Yes – the Open Records law applies to the Attorney General as well Skip to content

Yes – the Open Records law applies to the Attorney General as well

After over three years, the bottom line is simple: the AG’s office has to follow the same rules it applies to others.

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From American Oversight, and local counsel Strobo Barkley, PLLC, comes news that a final settlement has been reached in its three-and-a-half-year open records battle with the Office of the Kentucky Attorney General.

The final cost to Kentucky's taxpayers is not insignificant. The OAG has agreed to pay American Oversight $99,750.00 “[i]n consideration of the settlement terms and dismissal of the [l]awsuit.”

But the chief takeaway from the settlement of the litigation is the affirmation that the Attorney General is subject to the same standard of strict open records compliance when he receives a request for records of his agency that his office applies to all other public agencies in adjudicating disputes involving discharge of their open records duties. This includes the first and foremost public agency duty upon receipt of an open records request: “to make all reasonable efforts to locate records responsive to the requester’s application.”

American Oversight v Office of the Attorney General originated in former Attorney General Daniel Cameron’s responses to American Oversight’s July 20, 2020, open records requests to inspect records maintained by his office related to the Ballot Integrity Task Force. The OAG acknowledged the existence of 13 responsive records but denied American Oversight access, producing a single meeting agenda in response. When American Oversight appealed, the Attorney General issued an open records decision finding no violation of the open records laws in his office’s cursory disposition of the requests.

Following American Oversight's appeal of that OAG’s open records decision, the Franklin Circuit Court issued a groundbreaking opinion in which the court rejected Cameron’s effort to shift the burden to the public “to know all relevant search terms or places where the agency may file [responsive] records. To place the burden on the requestor is to invite the agency to hide relevant records that are obscurely labeled or stored in deep recesses of its bureaucratic records system. It is the duty of the agency to conduct an open, thorough, and good faith search of its records in response to an Open Records request.”

The resulting search yielded “395 pages of records, American Oversight said in a court filing. Of those, 85 were new and 310 pages were records previously identified but withheld.”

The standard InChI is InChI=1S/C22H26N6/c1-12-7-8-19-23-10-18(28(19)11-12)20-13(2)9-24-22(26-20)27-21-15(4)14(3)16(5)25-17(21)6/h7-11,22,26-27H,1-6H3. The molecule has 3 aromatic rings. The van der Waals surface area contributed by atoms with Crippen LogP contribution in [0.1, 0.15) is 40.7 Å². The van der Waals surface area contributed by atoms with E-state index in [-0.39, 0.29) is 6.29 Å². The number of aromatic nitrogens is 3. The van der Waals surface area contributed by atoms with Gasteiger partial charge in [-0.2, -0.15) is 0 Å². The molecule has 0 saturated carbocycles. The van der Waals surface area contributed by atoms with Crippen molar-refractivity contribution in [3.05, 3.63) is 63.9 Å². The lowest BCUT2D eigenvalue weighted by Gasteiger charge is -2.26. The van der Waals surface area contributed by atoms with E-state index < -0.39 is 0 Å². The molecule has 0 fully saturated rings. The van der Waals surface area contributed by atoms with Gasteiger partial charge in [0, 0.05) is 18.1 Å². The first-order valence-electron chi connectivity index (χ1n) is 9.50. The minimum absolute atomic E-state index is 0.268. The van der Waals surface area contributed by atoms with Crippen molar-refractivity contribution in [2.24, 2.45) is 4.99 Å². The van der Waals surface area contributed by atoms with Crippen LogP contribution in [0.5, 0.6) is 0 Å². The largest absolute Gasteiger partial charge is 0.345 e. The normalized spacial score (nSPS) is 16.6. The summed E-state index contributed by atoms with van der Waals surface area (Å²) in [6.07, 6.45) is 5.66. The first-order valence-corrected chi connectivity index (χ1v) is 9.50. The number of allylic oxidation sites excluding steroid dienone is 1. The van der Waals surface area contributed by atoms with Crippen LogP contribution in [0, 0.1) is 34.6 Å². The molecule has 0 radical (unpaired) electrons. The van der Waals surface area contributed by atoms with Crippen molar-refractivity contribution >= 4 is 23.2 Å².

In spite of this unambiguous ruling and supplemental search, Cameron’s staff continued to stonewall American Oversight. This extended the litigation, and culminated in the court’s July 18, 2023, order directing American Oversight “to conduct depositions of the designated representative, or representatives, of OAG to address any factual disputes that remain unresolved regarding compliance with the prior Orders of this Court, including but not limited to ... the scope of the OAG’s original and supplemental searches for the requested documents.”

The settlement agreement picks up the narrative:

“Instead of deposing the OAG representative, the parties entered into a Statement of Stipulated Facts in this matter on September 18, 2023, stating the reasons that the searches performed did not discover records reflecting Task Force formation documents or investigation of actual cases of suspected voter fraud.

“American Oversight thereafter pursued its claims for attorney’s fees, costs, and penalties under KRS 61.882, alleging that the OAG's actions were tantamount to a willful violation of the [Open Records] Act.”

Subsequent negotiations resulted in American Oversight’s agreement to dismiss all claims and the Attorney General’s agreement to pay American Oversight the “total sum” of $99,750. The agreement does not indicate what portion of the total sum represents attorney’s fees, what portion represents costs, and what portion, if any, represents penalties, but it concludes:

“The parties further understand and agree that this Agreement is executed for the purpose of compromising disputed claims and that the terms of this Agreement shall not be construed as an admission of liability by the OAG, which it expressly denies.”

On January 22, the Franklin Circuit Court signed an agreed order of dismissal of American Oversight v Office of the Attorney General, the case having been handed off from the former Attorney General to his successor, Attorney General Russell Coleman. 

Assuming he played a role in the final resolution of this long-running open records dispute, General Coleman should embrace the lessons the case imparts, holding himself and his office to the same standard of strict compliance with the open records law that his staff regularly applies to other public agencies in adjudicating open records disputes.

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Amye Bensenhaver

Amye is a retired assistant AG who specialized in open records laws. She is the co-founder of the Kentucky Open Government Coalition. (Read the rest of her bio on the Contributors page.)

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